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Zegna Men’s Spring 2024

Artistic director Alessandro Sartori continues to revisit the men's suit and for spring he worked a lot with linen in different forms, resulting in a beautiful, modern-looking collection.

Zegna men's spring 2024GIOVANNI GIANNONI/WWD

“What’s the new suit of today?” That is a question Alessandro Sartori has been asking himself, as he says he has been “working with the idea of modern tailoring” and wondering whether men use the suit now. In his view, the new suit is made of “matching shirt and pants, a matching tank top with a nice short, a new form of wearing two pieces made in the same color and fabric.”

For spring 2024, that fabric is mainly linen — reflected by the 192 bales of raw linen punctuating the San Fedele square in Milan, where Zegna’s artistic director staged his open-air show — a square he believes is “a little secret,” less trod by tourists, despite its proximity to the La Scala theater and the Duomo cathedral. As for the colors, they were exquisite, from mint green and orange to flamingo pink, juxtaposed with earth tones, jute, gray and chocolate brown. But the direct early afternoon sunlight and soaring temperatures took away some of the quality of the hues, which would have gained from a softer dusk glow — not to mention avoided grumblings from guests forced to furiously fan themselves with anything in their hands, including the canvas caps provided by the house.

No matter, the collection was beautiful and, par for the course with Sartori, thought out to the minutest detail. Before the show, the designer explained that the bales had been transported from Normandy, where flax is grown with its blue flowers that bloom for just a day in early summer,​ and will re-enter the production chain once the show is over, to be crafted in Italy, as Zegna is committed to certifying Oasi Lino fibers as 100 percent traceable by 2024. This is a reference to the Oasi Zegna, which telegraphs the brand’s commitment to sustainability.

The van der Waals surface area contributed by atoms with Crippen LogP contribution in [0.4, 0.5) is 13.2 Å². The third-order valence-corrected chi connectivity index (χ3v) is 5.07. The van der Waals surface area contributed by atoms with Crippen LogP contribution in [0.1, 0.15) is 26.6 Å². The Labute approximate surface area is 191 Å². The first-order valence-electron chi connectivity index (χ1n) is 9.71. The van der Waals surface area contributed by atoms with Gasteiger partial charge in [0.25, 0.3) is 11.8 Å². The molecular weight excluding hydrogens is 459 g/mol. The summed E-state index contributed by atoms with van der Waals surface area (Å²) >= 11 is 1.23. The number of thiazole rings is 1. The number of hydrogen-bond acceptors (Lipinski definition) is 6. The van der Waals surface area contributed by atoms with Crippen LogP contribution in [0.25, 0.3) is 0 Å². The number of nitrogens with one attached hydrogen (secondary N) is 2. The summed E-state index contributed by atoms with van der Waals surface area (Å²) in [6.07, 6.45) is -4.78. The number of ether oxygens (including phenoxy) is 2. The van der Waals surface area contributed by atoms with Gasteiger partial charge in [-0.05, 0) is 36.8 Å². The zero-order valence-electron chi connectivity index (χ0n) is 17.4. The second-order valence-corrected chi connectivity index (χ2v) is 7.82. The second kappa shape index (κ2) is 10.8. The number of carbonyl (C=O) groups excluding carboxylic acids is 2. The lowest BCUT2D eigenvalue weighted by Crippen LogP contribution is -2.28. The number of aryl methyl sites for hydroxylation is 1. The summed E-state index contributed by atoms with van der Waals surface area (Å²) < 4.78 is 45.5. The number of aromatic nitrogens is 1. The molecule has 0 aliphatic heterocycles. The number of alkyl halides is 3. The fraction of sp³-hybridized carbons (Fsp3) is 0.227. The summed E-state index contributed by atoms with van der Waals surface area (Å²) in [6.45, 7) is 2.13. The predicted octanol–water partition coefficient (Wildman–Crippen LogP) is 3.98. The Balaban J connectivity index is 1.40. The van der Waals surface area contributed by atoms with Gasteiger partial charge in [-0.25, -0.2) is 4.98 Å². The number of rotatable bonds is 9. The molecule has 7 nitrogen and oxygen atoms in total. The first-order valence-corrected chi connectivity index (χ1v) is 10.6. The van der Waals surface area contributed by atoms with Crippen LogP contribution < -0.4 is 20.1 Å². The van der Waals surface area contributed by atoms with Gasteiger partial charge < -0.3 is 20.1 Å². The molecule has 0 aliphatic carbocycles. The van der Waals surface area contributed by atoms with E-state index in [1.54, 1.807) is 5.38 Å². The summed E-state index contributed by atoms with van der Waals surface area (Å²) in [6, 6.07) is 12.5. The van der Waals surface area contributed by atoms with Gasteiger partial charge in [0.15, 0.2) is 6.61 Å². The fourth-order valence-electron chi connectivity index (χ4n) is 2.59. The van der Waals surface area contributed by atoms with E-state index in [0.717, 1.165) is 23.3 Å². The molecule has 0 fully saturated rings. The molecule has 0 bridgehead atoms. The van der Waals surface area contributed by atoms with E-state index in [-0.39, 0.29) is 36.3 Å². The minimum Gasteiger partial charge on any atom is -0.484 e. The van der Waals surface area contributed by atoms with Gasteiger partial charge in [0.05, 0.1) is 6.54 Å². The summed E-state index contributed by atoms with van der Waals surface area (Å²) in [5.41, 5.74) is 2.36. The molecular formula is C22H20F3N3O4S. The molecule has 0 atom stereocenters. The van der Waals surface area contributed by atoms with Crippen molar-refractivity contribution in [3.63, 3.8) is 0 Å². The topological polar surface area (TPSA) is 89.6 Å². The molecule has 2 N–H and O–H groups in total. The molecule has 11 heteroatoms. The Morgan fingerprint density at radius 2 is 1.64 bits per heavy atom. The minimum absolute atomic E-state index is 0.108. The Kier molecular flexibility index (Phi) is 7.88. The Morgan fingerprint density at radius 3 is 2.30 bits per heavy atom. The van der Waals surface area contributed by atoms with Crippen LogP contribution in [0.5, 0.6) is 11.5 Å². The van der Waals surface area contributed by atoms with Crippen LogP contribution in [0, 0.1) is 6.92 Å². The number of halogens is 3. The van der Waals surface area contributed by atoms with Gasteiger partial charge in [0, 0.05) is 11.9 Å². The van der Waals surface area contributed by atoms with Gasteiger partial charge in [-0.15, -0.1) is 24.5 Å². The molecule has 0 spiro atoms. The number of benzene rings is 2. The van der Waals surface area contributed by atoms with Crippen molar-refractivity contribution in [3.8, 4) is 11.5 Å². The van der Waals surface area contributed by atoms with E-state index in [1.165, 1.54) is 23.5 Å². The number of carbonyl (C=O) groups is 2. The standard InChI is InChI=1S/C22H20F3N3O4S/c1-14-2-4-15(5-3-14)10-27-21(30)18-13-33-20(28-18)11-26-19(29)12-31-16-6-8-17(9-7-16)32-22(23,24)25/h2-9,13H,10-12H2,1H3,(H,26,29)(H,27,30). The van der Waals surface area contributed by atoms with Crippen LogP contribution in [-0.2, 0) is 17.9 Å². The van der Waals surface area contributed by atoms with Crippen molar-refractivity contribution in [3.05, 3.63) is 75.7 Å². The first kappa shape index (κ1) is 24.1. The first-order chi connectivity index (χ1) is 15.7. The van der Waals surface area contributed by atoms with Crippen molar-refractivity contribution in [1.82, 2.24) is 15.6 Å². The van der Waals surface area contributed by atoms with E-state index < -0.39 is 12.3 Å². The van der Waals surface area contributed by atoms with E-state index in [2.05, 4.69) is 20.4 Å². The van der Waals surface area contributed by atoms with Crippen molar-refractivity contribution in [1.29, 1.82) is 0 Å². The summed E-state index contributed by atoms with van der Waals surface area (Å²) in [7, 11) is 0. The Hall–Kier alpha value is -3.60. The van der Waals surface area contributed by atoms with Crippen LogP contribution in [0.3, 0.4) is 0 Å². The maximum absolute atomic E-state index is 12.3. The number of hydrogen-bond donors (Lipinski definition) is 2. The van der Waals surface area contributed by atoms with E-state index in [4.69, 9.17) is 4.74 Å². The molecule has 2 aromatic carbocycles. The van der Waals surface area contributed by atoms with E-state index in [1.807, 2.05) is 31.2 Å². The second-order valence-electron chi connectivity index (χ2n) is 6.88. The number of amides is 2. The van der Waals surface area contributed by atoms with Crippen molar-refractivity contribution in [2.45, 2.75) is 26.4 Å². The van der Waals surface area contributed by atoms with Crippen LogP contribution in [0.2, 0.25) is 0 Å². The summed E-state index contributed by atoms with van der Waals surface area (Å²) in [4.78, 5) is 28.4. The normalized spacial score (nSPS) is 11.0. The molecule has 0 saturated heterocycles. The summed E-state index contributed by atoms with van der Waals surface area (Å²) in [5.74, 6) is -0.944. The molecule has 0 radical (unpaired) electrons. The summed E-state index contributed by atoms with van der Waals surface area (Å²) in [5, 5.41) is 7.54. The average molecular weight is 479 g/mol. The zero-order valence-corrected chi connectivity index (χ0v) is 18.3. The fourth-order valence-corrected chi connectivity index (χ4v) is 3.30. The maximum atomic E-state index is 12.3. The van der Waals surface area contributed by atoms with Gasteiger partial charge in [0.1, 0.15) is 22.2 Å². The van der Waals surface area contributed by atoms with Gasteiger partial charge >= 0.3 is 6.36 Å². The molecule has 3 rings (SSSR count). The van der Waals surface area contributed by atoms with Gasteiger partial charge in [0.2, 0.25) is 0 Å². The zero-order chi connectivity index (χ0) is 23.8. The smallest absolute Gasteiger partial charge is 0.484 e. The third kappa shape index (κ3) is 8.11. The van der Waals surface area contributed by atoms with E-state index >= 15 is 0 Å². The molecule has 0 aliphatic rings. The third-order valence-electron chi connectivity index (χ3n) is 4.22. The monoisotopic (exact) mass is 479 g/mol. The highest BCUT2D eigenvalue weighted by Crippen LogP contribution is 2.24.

Linen, said Sartori, helps to achieve fluidity of fit for different bodies and demographics — cue the diverse casting. He is aiming for “an efficient wardrobe, creating a system of elements — tops, bottoms, underpinnings and accessories — that can be combined and self-styled to one’s liking. It’s the idea of the uniform that prompts non-uniformity and freedom in the combinations. We tried many different natural fibers but we noticed that linen, because of its nature, is the closest to cashmere. This seems counterintuitive, but linen actually can be treated in many different ways, including in the upper of the shoe.”

Sartori mainly delivered two shapes — an oversized, boxy one on shirts, outerwear, knitwear, jackets and coats, and a skinny shape, a little shorter and with different proportions.

He removed any padding or canvas in the garments for lightness, hence the deconstructed jackets and breezy shirts. Vests doubled as tank tops and Zegna’s sack jackets with three-quarter length sleeves introduced last season were revisited for spring, worn over full pants.

In some looks, the colorblocking was interrupted by irregular lines or undulating stripes. Sartori introduced a new lapel, which is bonded in the same shape as the collar, and part of the front itself.

Over the years Sartori has built an encyclopedic knowledge of fabrics and techniques and constantly researches new ones, adding textures. Examples included linen gabardine, linen faille or sating linen, washi-paper, raffia, silk or mohair poplin, silk canvas, or hammered nubuck, to name a few.

The designer also underscored that even the sleeveless tops were all tailor made in the made-to-order atelier, taking up to 12 hours to complete for the perfect fit.

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